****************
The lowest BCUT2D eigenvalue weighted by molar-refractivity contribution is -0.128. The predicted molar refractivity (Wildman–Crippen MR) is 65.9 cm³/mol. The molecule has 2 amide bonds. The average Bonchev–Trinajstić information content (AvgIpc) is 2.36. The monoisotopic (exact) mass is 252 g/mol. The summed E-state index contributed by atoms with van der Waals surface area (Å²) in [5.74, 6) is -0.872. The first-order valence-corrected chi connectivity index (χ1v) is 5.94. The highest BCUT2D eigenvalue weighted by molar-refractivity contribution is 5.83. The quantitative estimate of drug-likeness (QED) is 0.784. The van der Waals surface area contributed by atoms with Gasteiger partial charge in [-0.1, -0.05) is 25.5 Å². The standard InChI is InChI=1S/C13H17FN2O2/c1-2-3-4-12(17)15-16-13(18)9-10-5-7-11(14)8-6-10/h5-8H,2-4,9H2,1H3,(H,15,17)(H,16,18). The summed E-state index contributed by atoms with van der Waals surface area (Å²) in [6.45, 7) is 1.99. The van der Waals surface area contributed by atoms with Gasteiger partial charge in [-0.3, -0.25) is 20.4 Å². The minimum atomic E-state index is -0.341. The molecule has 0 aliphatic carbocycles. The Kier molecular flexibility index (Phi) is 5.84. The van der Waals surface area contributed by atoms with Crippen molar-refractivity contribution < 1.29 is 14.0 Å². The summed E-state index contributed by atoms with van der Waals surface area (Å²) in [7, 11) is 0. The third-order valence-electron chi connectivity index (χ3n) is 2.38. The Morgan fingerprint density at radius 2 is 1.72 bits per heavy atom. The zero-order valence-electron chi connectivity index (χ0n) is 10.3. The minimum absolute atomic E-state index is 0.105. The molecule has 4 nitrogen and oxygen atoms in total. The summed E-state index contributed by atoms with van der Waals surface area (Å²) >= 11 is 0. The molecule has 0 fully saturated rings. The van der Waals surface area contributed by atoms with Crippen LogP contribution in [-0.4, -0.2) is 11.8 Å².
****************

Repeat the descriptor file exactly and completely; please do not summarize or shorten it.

The lowest BCUT2D eigenvalue weighted by molar-refractivity contribution is -0.128. The predicted molar refractivity (Wildman–Crippen MR) is 65.9 cm³/mol. The molecule has 2 amide bonds. The average Bonchev–Trinajstić information content (AvgIpc) is 2.36. The monoisotopic (exact) mass is 252 g/mol. The summed E-state index contributed by atoms with van der Waals surface area (Å²) in [5.74, 6) is -0.872. The first-order valence-corrected chi connectivity index (χ1v) is 5.94. The highest BCUT2D eigenvalue weighted by molar-refractivity contribution is 5.83. The quantitative estimate of drug-likeness (QED) is 0.784. The van der Waals surface area contributed by atoms with Gasteiger partial charge in [-0.1, -0.05) is 25.5 Å². The standard InChI is InChI=1S/C13H17FN2O2/c1-2-3-4-12(17)15-16-13(18)9-10-5-7-11(14)8-6-10/h5-8H,2-4,9H2,1H3,(H,15,17)(H,16,18). The summed E-state index contributed by atoms with van der Waals surface area (Å²) in [6.45, 7) is 1.99. The van der Waals surface area contributed by atoms with Gasteiger partial charge in [-0.3, -0.25) is 20.4 Å². The minimum atomic E-state index is -0.341. The molecule has 0 aliphatic carbocycles. The Kier molecular flexibility index (Phi) is 5.84. The van der Waals surface area contributed by atoms with Crippen molar-refractivity contribution < 1.29 is 14.0 Å². The summed E-state index contributed by atoms with van der Waals surface area (Å²) in [7, 11) is 0. The third-order valence-electron chi connectivity index (χ3n) is 2.38. The Morgan fingerprint density at radius 2 is 1.72 bits per heavy atom. The zero-order valence-electron chi connectivity index (χ0n) is 10.3. The minimum absolute atomic E-state index is 0.105. The molecule has 4 nitrogen and oxygen atoms in total. The summed E-state index contributed by atoms with van der Waals surface area (Å²) >= 11 is 0. The molecule has 0 fully saturated rings. The van der Waals surface area contributed by atoms with Crippen LogP contribution in [-0.4, -0.2) is 11.8 Å².